Active surveillance pharmacovigilance is a systematic approach to medicine safety assessment and health systems strengthening, but has not been widely implemented in low- and middle-income countries. This study aimed to assess the cost effectiveness of a national active surveillance pharmacovigilance system for highly active antiretroviral therapy (HAART) compared with the existing spontaneous reporting system in Namibia.
A cost-utility analysis from a governmental perspective compared active surveillance pharmacovigilance to spontaneous reporting. Data from a sentinel site active surveillance program in Namibia from August 2012 to April 2013 was projected to all HIV-infected adults initiating HAART in Namibia. Costs (pharmacovigilance program, HAART, adverse event [AE] treatment), quality-adjusted life-years (QALYs), and incremental cost-effectiveness ratios (ICERs, dollars/QALY) were evaluated. Analysis was completed for (i) cohort analysis: a single cohort beginning HAART in 1 year in Namibia followed over their remaining lifetime, and (ii) population analysis: patients continued to enter and leave care and treatment over 10 years.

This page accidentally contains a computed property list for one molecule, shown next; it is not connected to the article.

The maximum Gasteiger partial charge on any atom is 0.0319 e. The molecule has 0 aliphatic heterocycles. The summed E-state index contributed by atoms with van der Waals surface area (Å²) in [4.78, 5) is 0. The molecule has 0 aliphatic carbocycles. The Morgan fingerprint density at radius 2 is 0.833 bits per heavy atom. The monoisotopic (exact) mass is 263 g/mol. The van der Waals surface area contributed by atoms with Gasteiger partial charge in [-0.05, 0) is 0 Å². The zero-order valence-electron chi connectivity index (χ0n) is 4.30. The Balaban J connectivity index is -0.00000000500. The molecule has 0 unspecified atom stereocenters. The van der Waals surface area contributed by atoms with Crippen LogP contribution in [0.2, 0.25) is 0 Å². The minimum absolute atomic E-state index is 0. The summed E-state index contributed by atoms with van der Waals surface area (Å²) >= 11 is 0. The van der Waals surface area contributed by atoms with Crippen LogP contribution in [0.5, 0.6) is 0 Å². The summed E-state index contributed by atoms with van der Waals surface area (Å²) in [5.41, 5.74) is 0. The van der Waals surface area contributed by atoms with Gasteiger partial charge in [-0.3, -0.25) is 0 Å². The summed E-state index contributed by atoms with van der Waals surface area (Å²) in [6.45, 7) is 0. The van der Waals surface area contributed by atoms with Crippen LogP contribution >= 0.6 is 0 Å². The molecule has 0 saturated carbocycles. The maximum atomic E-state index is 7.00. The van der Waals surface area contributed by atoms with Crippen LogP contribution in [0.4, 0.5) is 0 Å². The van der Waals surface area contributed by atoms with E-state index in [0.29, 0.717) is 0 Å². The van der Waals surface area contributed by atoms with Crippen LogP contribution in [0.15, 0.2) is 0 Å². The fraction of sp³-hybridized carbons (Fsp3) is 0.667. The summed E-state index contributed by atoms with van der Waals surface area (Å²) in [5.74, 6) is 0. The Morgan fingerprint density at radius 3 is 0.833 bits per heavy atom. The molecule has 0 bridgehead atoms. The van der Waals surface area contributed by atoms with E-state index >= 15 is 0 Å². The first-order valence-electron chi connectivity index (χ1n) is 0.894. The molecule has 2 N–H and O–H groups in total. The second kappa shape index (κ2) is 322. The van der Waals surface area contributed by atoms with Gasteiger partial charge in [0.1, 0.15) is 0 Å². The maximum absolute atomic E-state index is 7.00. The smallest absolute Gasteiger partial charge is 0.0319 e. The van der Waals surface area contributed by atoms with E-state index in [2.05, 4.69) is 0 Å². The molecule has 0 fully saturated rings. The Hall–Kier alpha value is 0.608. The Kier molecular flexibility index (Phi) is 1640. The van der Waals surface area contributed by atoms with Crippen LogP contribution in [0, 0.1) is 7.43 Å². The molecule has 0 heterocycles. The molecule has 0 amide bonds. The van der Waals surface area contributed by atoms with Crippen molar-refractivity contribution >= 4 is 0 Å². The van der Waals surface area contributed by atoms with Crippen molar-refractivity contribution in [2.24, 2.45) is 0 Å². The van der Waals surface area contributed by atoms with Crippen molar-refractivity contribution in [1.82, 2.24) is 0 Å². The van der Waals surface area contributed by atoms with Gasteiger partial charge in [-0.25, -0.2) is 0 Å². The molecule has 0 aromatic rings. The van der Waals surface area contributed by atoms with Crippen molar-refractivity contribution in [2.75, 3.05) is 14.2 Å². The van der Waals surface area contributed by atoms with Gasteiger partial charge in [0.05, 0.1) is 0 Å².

For the cohort analysis, totals were US$21,267,902 (2015 US dollars) and 116,224 QALYs for care and treatment under active surveillance pharmacovigilance versus US$15,257,381 and 116,122 QALYs for care and treatment under spontaneous reporting pharmacovigilance, resulting in an ICER of US$58,867/QALY for active surveillance compared with spontaneous reporting pharmacovigilance. The population analysis ICER was US$4989/QALY. Results were sensitive to quality of life associated with AEs.
Active surveillance pharmacovigilance was projected to be highly cost effective to improve treatment for HIV in Namibia. Active surveillance pharmacovigilance may be valuable to improve lives of HIV patients and more efficiently allocate health resources in Namibia.